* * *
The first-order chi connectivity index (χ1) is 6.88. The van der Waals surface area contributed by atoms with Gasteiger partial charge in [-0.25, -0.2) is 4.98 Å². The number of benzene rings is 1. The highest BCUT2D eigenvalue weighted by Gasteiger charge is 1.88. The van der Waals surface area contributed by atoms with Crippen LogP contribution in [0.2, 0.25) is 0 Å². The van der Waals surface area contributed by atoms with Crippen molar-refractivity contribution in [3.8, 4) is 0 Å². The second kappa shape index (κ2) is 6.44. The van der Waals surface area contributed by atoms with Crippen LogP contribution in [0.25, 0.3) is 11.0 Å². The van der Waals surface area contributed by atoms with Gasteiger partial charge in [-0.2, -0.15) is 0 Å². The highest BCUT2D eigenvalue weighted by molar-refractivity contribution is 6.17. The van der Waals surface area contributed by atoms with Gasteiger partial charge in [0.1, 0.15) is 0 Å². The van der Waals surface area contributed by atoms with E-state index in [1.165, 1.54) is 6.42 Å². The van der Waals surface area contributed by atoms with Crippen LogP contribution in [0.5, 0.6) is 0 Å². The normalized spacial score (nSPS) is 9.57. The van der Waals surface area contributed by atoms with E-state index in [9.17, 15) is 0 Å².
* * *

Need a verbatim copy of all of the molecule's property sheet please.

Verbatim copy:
The first-order chi connectivity index (χ1) is 6.88. The van der Waals surface area contributed by atoms with Gasteiger partial charge in [-0.25, -0.2) is 4.98 Å². The number of benzene rings is 1. The highest BCUT2D eigenvalue weighted by Gasteiger charge is 1.88. The van der Waals surface area contributed by atoms with Crippen LogP contribution in [0.2, 0.25) is 0 Å². The van der Waals surface area contributed by atoms with Crippen molar-refractivity contribution in [3.8, 4) is 0 Å². The second kappa shape index (κ2) is 6.44. The van der Waals surface area contributed by atoms with Crippen LogP contribution in [0.25, 0.3) is 11.0 Å². The van der Waals surface area contributed by atoms with Gasteiger partial charge in [-0.2, -0.15) is 0 Å². The highest BCUT2D eigenvalue weighted by molar-refractivity contribution is 6.17. The van der Waals surface area contributed by atoms with Gasteiger partial charge in [0.1, 0.15) is 0 Å². The van der Waals surface area contributed by atoms with E-state index in [1.165, 1.54) is 6.42 Å². The van der Waals surface area contributed by atoms with Crippen LogP contribution in [0.5, 0.6) is 0 Å². The normalized spacial score (nSPS) is 9.57. The van der Waals surface area contributed by atoms with E-state index in [9.17, 15) is 0 Å².